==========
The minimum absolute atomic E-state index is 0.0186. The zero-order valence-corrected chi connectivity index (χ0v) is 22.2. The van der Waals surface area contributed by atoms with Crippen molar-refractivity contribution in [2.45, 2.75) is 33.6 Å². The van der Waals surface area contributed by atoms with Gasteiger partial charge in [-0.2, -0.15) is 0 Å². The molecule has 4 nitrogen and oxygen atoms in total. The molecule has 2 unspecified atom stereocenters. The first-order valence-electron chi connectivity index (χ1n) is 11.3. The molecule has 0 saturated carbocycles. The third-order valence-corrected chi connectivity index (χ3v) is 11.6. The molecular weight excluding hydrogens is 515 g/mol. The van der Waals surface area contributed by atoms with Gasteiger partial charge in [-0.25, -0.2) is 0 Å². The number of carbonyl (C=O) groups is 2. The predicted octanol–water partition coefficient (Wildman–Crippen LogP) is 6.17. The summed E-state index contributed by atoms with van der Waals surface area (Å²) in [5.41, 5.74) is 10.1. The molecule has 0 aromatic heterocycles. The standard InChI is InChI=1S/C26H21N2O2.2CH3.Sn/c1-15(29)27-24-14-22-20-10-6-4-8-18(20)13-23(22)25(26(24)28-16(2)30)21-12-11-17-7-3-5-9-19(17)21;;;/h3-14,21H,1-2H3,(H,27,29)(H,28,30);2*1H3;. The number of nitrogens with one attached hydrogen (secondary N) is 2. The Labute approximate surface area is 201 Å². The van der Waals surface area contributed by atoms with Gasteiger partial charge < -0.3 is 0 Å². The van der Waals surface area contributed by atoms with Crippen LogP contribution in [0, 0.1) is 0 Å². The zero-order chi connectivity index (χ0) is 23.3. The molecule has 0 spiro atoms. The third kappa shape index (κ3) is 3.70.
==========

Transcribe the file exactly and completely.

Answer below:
The minimum absolute atomic E-state index is 0.0186. The zero-order valence-corrected chi connectivity index (χ0v) is 22.2. The van der Waals surface area contributed by atoms with Crippen molar-refractivity contribution in [2.45, 2.75) is 33.6 Å². The van der Waals surface area contributed by atoms with Gasteiger partial charge in [-0.2, -0.15) is 0 Å². The molecule has 4 nitrogen and oxygen atoms in total. The molecule has 2 unspecified atom stereocenters. The first-order valence-electron chi connectivity index (χ1n) is 11.3. The molecule has 0 saturated carbocycles. The third-order valence-corrected chi connectivity index (χ3v) is 11.6. The molecular weight excluding hydrogens is 515 g/mol. The van der Waals surface area contributed by atoms with Gasteiger partial charge in [-0.25, -0.2) is 0 Å². The number of carbonyl (C=O) groups is 2. The predicted octanol–water partition coefficient (Wildman–Crippen LogP) is 6.17. The summed E-state index contributed by atoms with van der Waals surface area (Å²) in [5.41, 5.74) is 10.1. The molecule has 0 aromatic heterocycles. The standard InChI is InChI=1S/C26H21N2O2.2CH3.Sn/c1-15(29)27-24-14-22-20-10-6-4-8-18(20)13-23(22)25(26(24)28-16(2)30)21-12-11-17-7-3-5-9-19(17)21;;;/h3-14,21H,1-2H3,(H,27,29)(H,28,30);2*1H3;. The number of nitrogens with one attached hydrogen (secondary N) is 2. The Labute approximate surface area is 201 Å². The van der Waals surface area contributed by atoms with Gasteiger partial charge < -0.3 is 0 Å². The van der Waals surface area contributed by atoms with Crippen LogP contribution in [0, 0.1) is 0 Å². The zero-order chi connectivity index (χ0) is 23.3. The molecule has 0 spiro atoms. The third kappa shape index (κ3) is 3.70.